New Music Friday: 13th Floor New Album Picks: May 10, 2024

Its New Music Friday again and still it New Zealand Music Month. We’ve got one new Kiwi album to tell you about (maybe two) and the remainder from the rest of the world.

The 13th Floor’s Marty Duda picks these five new releases for your consideration:

  1. C. ZukeyStone Fruut (Really Nice Records) Its the debut album from this Canadian-born Kiwi. C. Zukey shares; “This record for me is a journey through the grieving process. The ‘Grief Cycle’ isn’t like experiencing each stage until completion before moving onto the next stage. You might bounce from anger to bargaining, you might be in denial and then suddenly feel acceptance. Or you might experience every stage in the course of 20 minutes. The grief process can be seen in this album as a whole. There are moments of bargaining, depression, acceptance, denial etc because each song was written in a different stage of grief.” Holy Water is the fourth single from the album:

2. Angus & Julia StoneAngus & Julia StoneCape Forestier (Nettwerk)  The siblings are back together with this, their sixth studio album. Cape Forestier, our latest record, holds a really special place in our hearts – a chapter in the ever-unfolding book about the road we’re traveling together. It feels reminiscent of our earlier records in terms of style; there’s a real acoustic rawness to the sound. However, the songwriting and performances are naturally tied to the humans we are right now, with all the branches of experience hanging in there. We couldn’t be more excited to share this music. It’s been an incredible experience writing and recording these songs together.”

3.Mick Harvey Mick HarveyFive Ways To Say Goodbye (Mute). The former Bad Seed’s first solo album in over a decade and also the fifth and final of a series. “(The album) is kind of about farewells or saying goodbye,” explains Harvey“There’s a lot around that subject so it’s got a kind of melancholy and sentimentality around it.” The theme is multifaceted: the album may be the closing chapter on a five-part series of albums that began in 2005 with One Man’s Treasure, and continued with Two of DiamondsThree Sisters – Live At Bush Hall, and Four (Acts of Love). It’s a reflection of time passed and life elapsed, and it’s also a literal goodbye in some instances. “A lot of the songs are by people who have moved on,” says Harvey. Click here to watch the 13th Floor interview with Mick Harvey.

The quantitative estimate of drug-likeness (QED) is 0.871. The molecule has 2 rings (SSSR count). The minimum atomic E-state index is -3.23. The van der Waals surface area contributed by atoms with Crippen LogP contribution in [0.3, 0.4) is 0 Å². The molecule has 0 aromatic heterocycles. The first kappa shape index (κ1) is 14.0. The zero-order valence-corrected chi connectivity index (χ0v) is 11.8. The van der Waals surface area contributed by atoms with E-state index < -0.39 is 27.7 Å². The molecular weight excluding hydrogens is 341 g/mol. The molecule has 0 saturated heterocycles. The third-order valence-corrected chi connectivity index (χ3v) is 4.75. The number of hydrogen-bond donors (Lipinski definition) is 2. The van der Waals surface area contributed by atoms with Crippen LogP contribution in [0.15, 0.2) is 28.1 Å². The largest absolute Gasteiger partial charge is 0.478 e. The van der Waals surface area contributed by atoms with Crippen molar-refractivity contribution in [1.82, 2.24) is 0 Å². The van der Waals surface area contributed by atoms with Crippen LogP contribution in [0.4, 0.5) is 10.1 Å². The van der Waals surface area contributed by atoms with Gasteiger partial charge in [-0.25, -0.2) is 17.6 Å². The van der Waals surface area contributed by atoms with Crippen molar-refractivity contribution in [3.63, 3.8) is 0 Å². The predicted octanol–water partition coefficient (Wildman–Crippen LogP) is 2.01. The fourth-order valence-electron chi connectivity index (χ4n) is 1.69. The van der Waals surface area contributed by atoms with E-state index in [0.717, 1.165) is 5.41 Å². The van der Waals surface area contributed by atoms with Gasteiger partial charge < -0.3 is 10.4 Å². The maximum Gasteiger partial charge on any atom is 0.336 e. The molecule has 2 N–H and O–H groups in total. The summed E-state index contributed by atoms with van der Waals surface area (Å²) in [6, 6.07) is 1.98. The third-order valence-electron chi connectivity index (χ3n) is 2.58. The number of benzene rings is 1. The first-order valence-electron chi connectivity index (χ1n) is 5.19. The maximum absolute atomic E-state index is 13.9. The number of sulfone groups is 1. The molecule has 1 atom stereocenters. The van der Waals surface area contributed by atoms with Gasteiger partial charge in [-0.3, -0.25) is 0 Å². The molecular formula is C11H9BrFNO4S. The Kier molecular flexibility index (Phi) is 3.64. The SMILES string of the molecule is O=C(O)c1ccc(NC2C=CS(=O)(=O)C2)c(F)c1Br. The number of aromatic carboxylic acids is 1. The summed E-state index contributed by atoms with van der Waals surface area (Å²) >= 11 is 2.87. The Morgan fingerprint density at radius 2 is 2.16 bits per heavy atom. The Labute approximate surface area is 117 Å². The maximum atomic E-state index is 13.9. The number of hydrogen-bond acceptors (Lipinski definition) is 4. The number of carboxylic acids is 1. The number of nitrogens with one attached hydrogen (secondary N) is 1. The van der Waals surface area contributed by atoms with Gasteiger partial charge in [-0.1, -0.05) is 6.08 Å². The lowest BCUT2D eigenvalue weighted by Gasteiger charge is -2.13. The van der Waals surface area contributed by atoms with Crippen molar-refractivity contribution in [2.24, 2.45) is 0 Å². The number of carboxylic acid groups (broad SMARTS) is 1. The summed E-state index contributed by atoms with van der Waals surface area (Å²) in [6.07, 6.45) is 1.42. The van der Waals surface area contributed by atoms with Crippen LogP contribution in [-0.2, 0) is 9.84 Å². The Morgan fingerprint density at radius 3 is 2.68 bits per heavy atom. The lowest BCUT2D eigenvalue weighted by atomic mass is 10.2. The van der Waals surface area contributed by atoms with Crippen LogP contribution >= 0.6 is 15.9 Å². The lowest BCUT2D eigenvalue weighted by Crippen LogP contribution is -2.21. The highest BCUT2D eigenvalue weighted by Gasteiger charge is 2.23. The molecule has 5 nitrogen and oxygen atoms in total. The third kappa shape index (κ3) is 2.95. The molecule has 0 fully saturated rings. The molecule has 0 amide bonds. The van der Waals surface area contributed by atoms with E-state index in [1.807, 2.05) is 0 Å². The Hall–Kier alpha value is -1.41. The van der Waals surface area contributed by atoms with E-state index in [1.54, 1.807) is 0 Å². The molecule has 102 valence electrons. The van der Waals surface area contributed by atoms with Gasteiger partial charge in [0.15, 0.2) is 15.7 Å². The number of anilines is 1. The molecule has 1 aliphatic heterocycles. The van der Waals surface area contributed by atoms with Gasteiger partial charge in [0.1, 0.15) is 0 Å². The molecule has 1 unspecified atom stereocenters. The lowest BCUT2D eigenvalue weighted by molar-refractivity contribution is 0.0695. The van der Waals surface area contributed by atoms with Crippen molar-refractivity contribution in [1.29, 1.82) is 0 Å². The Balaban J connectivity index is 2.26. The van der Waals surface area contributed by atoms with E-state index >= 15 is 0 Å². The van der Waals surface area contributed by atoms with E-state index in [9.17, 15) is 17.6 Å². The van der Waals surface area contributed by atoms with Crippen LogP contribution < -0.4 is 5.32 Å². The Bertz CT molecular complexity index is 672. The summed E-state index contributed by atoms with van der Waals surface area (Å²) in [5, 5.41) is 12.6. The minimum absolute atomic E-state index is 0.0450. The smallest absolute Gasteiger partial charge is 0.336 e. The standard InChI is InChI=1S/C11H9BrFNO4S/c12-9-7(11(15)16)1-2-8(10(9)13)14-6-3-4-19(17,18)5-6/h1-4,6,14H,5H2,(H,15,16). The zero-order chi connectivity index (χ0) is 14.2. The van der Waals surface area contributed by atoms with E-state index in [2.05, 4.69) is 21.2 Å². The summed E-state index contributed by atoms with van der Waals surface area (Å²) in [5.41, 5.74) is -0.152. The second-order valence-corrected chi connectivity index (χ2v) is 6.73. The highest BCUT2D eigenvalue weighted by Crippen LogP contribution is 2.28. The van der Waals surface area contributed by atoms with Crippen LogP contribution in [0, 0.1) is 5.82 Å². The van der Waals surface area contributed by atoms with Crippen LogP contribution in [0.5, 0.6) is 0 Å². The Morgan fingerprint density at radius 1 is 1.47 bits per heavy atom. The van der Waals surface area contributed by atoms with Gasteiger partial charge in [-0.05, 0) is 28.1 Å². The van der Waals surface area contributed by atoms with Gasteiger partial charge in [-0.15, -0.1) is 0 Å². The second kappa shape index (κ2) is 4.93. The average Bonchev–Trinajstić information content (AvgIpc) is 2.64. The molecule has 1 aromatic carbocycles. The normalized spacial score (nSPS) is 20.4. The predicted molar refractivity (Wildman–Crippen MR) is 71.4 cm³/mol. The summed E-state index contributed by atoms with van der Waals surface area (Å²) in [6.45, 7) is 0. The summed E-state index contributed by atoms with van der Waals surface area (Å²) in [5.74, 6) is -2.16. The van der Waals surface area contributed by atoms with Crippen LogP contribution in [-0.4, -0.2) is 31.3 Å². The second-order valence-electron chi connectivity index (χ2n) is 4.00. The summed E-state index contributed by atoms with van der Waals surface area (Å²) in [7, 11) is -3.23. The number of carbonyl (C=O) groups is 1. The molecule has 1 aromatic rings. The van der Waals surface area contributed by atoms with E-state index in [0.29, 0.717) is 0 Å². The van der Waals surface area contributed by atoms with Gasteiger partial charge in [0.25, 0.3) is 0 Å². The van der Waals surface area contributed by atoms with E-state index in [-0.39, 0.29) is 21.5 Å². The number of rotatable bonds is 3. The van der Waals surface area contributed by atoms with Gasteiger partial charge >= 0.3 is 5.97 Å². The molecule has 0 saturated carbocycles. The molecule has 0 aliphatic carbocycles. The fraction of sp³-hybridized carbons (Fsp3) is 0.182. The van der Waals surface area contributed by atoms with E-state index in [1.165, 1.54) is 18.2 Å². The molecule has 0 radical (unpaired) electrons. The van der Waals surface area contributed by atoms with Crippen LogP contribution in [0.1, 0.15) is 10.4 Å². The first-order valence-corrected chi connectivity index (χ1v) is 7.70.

4.Jordan Rakei Jordan RakeiThe Loop (Decca) Jordan, of course, was born in New Zealand, but raised in Australia and is now based in London. The Loop is Rakei’s fifth studio album. “I wanted to get back to why I fell in love with music in the first place.” Jordan explains. “I found myself listening to my favourite artists again and I wanted to make an ambitious record that was centered around my vocal. I had a no-judgement approach when it came to production and songwriting choices. The album title refers to that cycle of being a child, and then having children, and the relationship with the inner child. We move forward in life on a loop that never ends and I wanted to explore that vulnerability in my lyrics.”

5.Kings Of Leon Kings Of Leon – Can We Please Have Fun (Capitol) Yes, they are still with us! This is the band’s ninth album and first on Capitol Records. So what keeps this band of brothers going? “When you have a band, there’s a bond like no other, and when you have family, you have a bond like no other,” Caleb says. “We have both of those things. I thought, if we put all our energy toward something, who is gonna stop us? Who can stop us except us?”